Undivided Resources
Article
Universal Studios Hollywood Disability Guide for Families

Universal Studios Hollywood Disability Guide for Families


Published: May. 22, 2024Updated: Jun. 26, 2024

Featured image

Universal Studios Hollywood is a wild and wonderful place. It’s also a challenge for people with disabilities for many reasons: loud noises, heavy crowds, long walks, heat, and attractions that can be downright terrifying. Fear not! We have some insider info that will help you and your family be prepared and have a blast.

Universal Studios Hollywood Hogsmeade

(Thank you to Undivided's Adriana Roze for the photos throughout this guide!)

Gain access to Undivided's comprehensive resources and receive our weekly newsletter.
Sign up today

Planning your trip

Tickets and annual passes

  • Tickets for Universal Studios Hollywood can be purchased on their website here. They often offer special discounts and promotions, so be sure to check what their current offerings are. Prices can range from $109 and up depending on the date.
  • Annual passes can be purchased at tiered levels from $179 and up per year. Payment plans are available.
  • If your child or someone in your party will need an Assisted Access Pass for their visit, PLAN AHEAD. You will need to apply for an Accessibility Card at least 48 hours in advance. See our Accessibility Information section for details.
  • INSIDER TIP: Costco often has a fantastic deal on a yearly pass. Check their website for up-to-date offers.

Universal Studios Hollywood App

To prepare for your visit and for the most up-to-date information on ride accessibility, wait times, show times, and park hours, download the official Universal Studios Hollywood app from Google Play or the App Store.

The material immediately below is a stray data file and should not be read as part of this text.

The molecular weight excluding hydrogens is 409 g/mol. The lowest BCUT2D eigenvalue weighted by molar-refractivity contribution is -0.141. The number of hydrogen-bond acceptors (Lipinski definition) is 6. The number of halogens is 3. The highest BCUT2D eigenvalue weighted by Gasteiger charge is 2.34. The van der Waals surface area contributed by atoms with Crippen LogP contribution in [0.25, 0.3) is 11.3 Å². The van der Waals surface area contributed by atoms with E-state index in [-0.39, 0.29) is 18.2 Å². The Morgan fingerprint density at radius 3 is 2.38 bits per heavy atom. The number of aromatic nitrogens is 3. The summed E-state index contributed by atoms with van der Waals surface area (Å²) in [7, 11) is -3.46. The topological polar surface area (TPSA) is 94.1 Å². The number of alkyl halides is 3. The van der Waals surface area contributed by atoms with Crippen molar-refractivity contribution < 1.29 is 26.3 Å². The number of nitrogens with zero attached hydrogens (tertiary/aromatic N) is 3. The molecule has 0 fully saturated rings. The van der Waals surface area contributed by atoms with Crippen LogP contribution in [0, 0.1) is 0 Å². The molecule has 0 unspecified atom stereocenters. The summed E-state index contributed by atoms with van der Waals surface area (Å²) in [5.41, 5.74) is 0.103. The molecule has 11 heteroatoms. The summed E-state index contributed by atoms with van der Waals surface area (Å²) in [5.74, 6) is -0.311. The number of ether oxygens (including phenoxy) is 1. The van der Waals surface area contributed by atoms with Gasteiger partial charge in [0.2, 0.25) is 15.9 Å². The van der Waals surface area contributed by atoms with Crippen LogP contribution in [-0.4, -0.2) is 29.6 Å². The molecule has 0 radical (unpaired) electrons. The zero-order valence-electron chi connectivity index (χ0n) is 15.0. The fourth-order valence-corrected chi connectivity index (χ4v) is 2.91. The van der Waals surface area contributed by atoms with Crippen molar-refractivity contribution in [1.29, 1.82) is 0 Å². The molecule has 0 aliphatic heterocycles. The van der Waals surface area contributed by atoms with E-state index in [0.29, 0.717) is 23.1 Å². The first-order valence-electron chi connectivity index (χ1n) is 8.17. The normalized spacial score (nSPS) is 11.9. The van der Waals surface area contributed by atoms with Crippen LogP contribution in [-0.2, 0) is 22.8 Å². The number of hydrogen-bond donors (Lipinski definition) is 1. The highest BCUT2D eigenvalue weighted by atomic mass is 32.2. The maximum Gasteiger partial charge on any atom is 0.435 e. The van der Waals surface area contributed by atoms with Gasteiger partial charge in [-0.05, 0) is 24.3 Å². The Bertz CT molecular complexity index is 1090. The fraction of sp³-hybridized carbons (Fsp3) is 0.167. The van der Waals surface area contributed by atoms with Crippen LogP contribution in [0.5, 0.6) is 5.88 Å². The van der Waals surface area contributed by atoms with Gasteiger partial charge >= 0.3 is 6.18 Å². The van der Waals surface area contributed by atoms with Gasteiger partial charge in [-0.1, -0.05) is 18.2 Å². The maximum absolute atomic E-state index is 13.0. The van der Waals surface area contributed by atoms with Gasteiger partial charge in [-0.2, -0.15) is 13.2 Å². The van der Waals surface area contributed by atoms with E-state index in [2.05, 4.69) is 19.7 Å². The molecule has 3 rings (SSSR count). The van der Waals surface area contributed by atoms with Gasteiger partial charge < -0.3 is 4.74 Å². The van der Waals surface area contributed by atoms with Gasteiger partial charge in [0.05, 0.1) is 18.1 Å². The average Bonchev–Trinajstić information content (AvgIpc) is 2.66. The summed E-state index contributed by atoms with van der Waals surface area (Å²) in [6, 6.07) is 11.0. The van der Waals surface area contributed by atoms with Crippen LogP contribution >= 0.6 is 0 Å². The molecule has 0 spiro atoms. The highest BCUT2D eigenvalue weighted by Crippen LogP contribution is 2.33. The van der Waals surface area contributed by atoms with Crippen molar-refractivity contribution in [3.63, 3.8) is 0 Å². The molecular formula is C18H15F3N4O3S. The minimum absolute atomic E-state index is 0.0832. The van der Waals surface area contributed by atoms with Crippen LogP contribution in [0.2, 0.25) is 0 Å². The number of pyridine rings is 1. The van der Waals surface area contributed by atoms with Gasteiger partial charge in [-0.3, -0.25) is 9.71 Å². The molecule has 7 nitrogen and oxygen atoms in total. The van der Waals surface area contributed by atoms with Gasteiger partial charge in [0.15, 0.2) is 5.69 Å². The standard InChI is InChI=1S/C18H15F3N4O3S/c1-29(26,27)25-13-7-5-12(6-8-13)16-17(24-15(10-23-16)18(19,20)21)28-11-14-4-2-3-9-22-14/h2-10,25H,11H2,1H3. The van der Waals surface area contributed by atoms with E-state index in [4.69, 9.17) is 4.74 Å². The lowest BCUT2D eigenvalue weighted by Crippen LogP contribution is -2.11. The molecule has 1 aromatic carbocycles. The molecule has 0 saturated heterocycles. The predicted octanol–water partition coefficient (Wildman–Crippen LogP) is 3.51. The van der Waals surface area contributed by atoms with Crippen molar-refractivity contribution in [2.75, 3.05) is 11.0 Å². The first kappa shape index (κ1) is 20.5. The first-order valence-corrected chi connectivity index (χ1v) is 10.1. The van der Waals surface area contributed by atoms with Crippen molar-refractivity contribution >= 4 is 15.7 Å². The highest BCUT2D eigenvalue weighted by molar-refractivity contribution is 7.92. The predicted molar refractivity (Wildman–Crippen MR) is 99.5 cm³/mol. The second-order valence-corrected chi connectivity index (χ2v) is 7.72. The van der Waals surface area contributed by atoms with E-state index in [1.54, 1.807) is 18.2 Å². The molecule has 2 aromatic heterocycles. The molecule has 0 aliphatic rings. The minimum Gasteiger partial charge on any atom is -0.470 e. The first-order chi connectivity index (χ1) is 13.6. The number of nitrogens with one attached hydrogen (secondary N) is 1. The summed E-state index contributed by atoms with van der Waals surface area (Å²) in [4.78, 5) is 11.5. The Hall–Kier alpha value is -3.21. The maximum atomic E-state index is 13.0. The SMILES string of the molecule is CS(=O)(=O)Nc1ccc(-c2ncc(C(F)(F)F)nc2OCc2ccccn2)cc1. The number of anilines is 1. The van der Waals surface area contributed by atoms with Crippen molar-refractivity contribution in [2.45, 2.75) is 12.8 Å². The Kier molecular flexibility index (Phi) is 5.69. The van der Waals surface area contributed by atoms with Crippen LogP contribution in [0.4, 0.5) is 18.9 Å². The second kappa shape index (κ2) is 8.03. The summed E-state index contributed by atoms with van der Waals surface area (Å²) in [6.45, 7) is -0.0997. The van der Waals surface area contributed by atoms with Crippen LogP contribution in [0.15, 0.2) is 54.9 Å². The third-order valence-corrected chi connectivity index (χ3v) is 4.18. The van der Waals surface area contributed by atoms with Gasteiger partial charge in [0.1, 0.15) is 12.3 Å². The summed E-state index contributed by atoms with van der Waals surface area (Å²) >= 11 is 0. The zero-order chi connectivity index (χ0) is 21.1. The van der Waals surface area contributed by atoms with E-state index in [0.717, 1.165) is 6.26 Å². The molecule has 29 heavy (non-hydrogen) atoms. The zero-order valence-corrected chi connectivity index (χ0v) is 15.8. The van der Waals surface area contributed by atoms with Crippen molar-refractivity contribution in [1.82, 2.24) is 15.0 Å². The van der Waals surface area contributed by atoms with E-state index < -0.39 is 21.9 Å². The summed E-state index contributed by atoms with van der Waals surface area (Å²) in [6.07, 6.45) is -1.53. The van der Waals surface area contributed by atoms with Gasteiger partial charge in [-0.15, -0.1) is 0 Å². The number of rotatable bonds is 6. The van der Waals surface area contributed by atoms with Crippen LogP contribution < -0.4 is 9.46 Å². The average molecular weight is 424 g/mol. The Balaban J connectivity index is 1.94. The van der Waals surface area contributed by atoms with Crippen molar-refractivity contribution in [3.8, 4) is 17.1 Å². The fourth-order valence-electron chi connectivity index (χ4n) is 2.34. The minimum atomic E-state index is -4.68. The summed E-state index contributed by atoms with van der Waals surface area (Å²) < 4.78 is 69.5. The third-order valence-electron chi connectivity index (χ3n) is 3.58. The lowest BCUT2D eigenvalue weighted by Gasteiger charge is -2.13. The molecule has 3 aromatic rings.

You can use the app for many things in the park, including seeing up-to-the-minute wait times and obtaining Virtual Return Times for rides.

Insider tips

Sensory needs: The park and its environs can be very loud and chaotic. (Undivided families have noted that the Kung Fu Panda attraction and the Skull Island section of the back lot tour can be particularly intense for sensitive kiddos.) If you have a child who has auditory defensiveness, bring some noise-dampening headphones and plan lots of breaks into your day.

Heat and crowd overwhelm: A lot of the most entertaining attractions for kids in the park are outside in the sun and crowded, including the incredible interactive elements of Wizarding World of Harry Potter and Super Nintendo World. Consider adding Early Access to your ticket for a less crowded and more accessible time of day, and head straight to these preferred areas before the heat and crowds hit.

Gamers: If your child’s special interests include video games, Super Mario World on the Lower Lot takes you through a giant warp pipe into a Nintendo fan’s dream. Prepare to be asked for a Power-Up Band ($42), which helps your child interact with the land, activating animations and pairing with the Universal Studios Hollywood app for collecting points.

Universal Studios Hollywood Nintendo Land

Crowd avoidance: If you start your day on the Lower Lot, you have a better chance of enjoying Super Mario World and getting a reservation for the amazing Toadstool Café (get on the waitlist as soon as you enter the park!). Then, head back up to the fun in the Upper Lot as the crowds work their way down.